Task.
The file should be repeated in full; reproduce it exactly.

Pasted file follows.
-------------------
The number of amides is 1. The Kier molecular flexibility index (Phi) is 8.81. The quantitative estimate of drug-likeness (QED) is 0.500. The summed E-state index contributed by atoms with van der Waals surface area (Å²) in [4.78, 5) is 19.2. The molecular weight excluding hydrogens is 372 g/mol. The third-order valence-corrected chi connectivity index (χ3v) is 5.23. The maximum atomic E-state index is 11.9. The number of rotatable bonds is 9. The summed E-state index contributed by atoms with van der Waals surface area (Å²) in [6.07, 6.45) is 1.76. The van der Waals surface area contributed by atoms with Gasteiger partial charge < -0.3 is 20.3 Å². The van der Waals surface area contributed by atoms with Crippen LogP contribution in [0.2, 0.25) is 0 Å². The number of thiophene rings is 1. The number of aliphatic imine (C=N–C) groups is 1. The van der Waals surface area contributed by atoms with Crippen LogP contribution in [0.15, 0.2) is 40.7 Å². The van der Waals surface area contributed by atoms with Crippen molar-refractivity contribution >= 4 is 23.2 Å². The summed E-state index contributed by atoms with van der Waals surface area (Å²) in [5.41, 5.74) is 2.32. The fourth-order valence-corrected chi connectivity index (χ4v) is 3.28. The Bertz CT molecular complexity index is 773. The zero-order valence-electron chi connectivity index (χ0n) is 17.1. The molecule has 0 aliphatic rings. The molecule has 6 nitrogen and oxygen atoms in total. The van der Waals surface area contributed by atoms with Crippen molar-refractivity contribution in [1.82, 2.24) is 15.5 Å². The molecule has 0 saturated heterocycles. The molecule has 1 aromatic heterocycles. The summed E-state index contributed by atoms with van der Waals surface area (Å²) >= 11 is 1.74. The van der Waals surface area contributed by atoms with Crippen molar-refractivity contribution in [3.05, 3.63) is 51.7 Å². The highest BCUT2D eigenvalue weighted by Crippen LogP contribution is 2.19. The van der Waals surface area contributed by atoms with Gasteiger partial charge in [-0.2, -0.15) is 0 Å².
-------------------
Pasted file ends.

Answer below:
The number of amides is 1. The Kier molecular flexibility index (Phi) is 8.81. The quantitative estimate of drug-likeness (QED) is 0.500. The summed E-state index contributed by atoms with van der Waals surface area (Å²) in [4.78, 5) is 19.2. The molecular weight excluding hydrogens is 372 g/mol. The third-order valence-corrected chi connectivity index (χ3v) is 5.23. The maximum atomic E-state index is 11.9. The number of rotatable bonds is 9. The summed E-state index contributed by atoms with van der Waals surface area (Å²) in [6.07, 6.45) is 1.76. The van der Waals surface area contributed by atoms with Gasteiger partial charge < -0.3 is 20.3 Å². The van der Waals surface area contributed by atoms with Crippen LogP contribution in [0.2, 0.25) is 0 Å². The number of thiophene rings is 1. The number of aliphatic imine (C=N–C) groups is 1. The van der Waals surface area contributed by atoms with Crippen LogP contribution in [0.15, 0.2) is 40.7 Å². The van der Waals surface area contributed by atoms with Crippen molar-refractivity contribution >= 4 is 23.2 Å². The summed E-state index contributed by atoms with van der Waals surface area (Å²) in [5.41, 5.74) is 2.32. The fourth-order valence-corrected chi connectivity index (χ4v) is 3.28. The Bertz CT molecular complexity index is 773. The zero-order valence-electron chi connectivity index (χ0n) is 17.1. The molecule has 0 aliphatic rings. The molecule has 6 nitrogen and oxygen atoms in total. The van der Waals surface area contributed by atoms with Crippen molar-refractivity contribution in [1.82, 2.24) is 15.5 Å². The molecule has 0 saturated heterocycles. The molecule has 1 aromatic heterocycles. The summed E-state index contributed by atoms with van der Waals surface area (Å²) >= 11 is 1.74. The van der Waals surface area contributed by atoms with Crippen molar-refractivity contribution in [3.05, 3.63) is 51.7 Å². The highest BCUT2D eigenvalue weighted by Crippen LogP contribution is 2.19. The van der Waals surface area contributed by atoms with Gasteiger partial charge in [-0.2, -0.15) is 0 Å².